The Times Dispatch ran an article on Wilbur E. Ellis, who at age 90 still works at the firm that hired him almost 70 years ago. You might have gathered by now that Ellis is a little on the spirited side. Tough, too. You’d be that way, too, if you were a poor, short kid […]
You might have gathered by now that Ellis is a little on the spirited side. Tough, too.
You’d be that way, too, if you were a poor, short kid growing up on Oregon Hill where, in that era, fighting was as popular a sport as baseball or football. Yet, he never took anything off anybody.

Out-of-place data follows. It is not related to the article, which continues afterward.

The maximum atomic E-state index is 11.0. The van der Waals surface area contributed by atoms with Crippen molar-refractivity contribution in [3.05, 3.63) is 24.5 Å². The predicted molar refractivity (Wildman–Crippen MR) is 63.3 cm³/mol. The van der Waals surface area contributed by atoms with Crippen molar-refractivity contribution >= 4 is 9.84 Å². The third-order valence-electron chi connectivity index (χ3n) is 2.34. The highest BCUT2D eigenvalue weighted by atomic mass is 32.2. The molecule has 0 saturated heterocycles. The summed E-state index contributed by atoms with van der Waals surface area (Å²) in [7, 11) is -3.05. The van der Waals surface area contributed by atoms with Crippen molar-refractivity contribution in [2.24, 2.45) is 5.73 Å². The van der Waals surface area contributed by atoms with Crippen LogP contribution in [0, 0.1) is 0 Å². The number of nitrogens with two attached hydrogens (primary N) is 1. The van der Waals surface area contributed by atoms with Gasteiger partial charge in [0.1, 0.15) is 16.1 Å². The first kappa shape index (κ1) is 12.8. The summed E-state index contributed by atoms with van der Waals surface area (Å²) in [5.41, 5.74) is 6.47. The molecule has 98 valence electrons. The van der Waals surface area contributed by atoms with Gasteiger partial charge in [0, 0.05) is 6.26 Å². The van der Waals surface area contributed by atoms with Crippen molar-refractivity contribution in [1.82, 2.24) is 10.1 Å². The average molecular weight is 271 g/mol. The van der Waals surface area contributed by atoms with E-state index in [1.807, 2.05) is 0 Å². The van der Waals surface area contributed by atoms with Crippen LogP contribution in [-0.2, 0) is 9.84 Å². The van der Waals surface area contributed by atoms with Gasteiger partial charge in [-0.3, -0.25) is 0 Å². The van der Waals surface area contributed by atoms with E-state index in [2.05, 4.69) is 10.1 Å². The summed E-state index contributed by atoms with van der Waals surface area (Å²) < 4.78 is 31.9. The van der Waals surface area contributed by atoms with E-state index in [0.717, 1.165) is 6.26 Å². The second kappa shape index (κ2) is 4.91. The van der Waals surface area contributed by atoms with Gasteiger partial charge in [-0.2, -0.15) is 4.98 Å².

At age 8, he was working for a few pennies a week at Tredegar Iron Works, where his father was a foreman. At John Marshall High, he remained south of 5 feet and the most vertically challenged member of the cadet corps. He wound up playing trumpet.
He got mixed up with bootleggers, running illegal whisky, before his future wife, Phyllis Franck, persuaded him to change his ways. He read of an opening at Atlantic Electrical and applied. He was hired, along with another man, for a monthlong tryout. Whoever performed best would get the job full time. The next week, the other guy was arrested for stealing a typewriter from a house.